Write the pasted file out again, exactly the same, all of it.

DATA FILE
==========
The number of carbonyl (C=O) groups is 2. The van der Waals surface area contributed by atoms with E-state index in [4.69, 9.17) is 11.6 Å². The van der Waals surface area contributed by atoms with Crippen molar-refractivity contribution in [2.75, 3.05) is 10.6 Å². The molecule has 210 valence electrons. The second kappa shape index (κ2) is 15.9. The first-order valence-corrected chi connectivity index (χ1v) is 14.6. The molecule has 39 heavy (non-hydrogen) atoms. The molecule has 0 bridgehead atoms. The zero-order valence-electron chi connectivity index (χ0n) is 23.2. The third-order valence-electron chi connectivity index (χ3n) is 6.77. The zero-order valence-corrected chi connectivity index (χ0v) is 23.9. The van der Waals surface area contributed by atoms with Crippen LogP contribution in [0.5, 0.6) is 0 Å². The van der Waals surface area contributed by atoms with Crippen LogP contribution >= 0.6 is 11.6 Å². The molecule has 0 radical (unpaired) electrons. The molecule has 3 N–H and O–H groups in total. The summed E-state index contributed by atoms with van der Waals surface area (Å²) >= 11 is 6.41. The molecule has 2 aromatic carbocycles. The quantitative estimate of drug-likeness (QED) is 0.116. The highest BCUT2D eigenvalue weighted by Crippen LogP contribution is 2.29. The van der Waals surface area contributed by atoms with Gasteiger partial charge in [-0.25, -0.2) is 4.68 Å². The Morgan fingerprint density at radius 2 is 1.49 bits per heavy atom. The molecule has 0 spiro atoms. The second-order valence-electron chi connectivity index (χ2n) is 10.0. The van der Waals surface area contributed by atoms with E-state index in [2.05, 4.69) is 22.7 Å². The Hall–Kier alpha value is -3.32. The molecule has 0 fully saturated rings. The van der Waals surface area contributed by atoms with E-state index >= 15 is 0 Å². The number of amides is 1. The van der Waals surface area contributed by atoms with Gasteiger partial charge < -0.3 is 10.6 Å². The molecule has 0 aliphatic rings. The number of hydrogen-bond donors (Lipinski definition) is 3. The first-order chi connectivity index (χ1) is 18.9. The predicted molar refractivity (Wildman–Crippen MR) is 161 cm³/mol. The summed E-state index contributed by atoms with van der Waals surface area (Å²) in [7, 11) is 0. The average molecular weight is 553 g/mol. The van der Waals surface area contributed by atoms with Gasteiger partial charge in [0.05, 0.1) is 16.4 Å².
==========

The number of carbonyl (C=O) groups is 2. The van der Waals surface area contributed by atoms with E-state index in [4.69, 9.17) is 11.6 Å². The van der Waals surface area contributed by atoms with Crippen molar-refractivity contribution in [2.75, 3.05) is 10.6 Å². The molecule has 210 valence electrons. The second kappa shape index (κ2) is 15.9. The first-order valence-corrected chi connectivity index (χ1v) is 14.6. The molecule has 39 heavy (non-hydrogen) atoms. The molecule has 0 bridgehead atoms. The zero-order valence-electron chi connectivity index (χ0n) is 23.2. The third-order valence-electron chi connectivity index (χ3n) is 6.77. The zero-order valence-corrected chi connectivity index (χ0v) is 23.9. The van der Waals surface area contributed by atoms with Crippen LogP contribution in [0.5, 0.6) is 0 Å². The van der Waals surface area contributed by atoms with Crippen LogP contribution >= 0.6 is 11.6 Å². The molecule has 0 radical (unpaired) electrons. The molecule has 3 N–H and O–H groups in total. The summed E-state index contributed by atoms with van der Waals surface area (Å²) >= 11 is 6.41. The molecule has 2 aromatic carbocycles. The quantitative estimate of drug-likeness (QED) is 0.116. The highest BCUT2D eigenvalue weighted by Crippen LogP contribution is 2.29. The van der Waals surface area contributed by atoms with Gasteiger partial charge in [-0.25, -0.2) is 4.68 Å². The Morgan fingerprint density at radius 2 is 1.49 bits per heavy atom. The molecule has 0 spiro atoms. The second-order valence-electron chi connectivity index (χ2n) is 10.0. The van der Waals surface area contributed by atoms with E-state index in [2.05, 4.69) is 22.7 Å². The Hall–Kier alpha value is -3.32. The molecule has 0 fully saturated rings. The van der Waals surface area contributed by atoms with E-state index >= 15 is 0 Å². The number of amides is 1. The van der Waals surface area contributed by atoms with Gasteiger partial charge < -0.3 is 10.6 Å². The molecule has 0 aliphatic rings. The number of hydrogen-bond donors (Lipinski definition) is 3. The first-order chi connectivity index (χ1) is 18.9. The predicted molar refractivity (Wildman–Crippen MR) is 161 cm³/mol. The summed E-state index contributed by atoms with van der Waals surface area (Å²) in [7, 11) is 0. The average molecular weight is 553 g/mol. The van der Waals surface area contributed by atoms with Gasteiger partial charge in [0.05, 0.1) is 16.4 Å².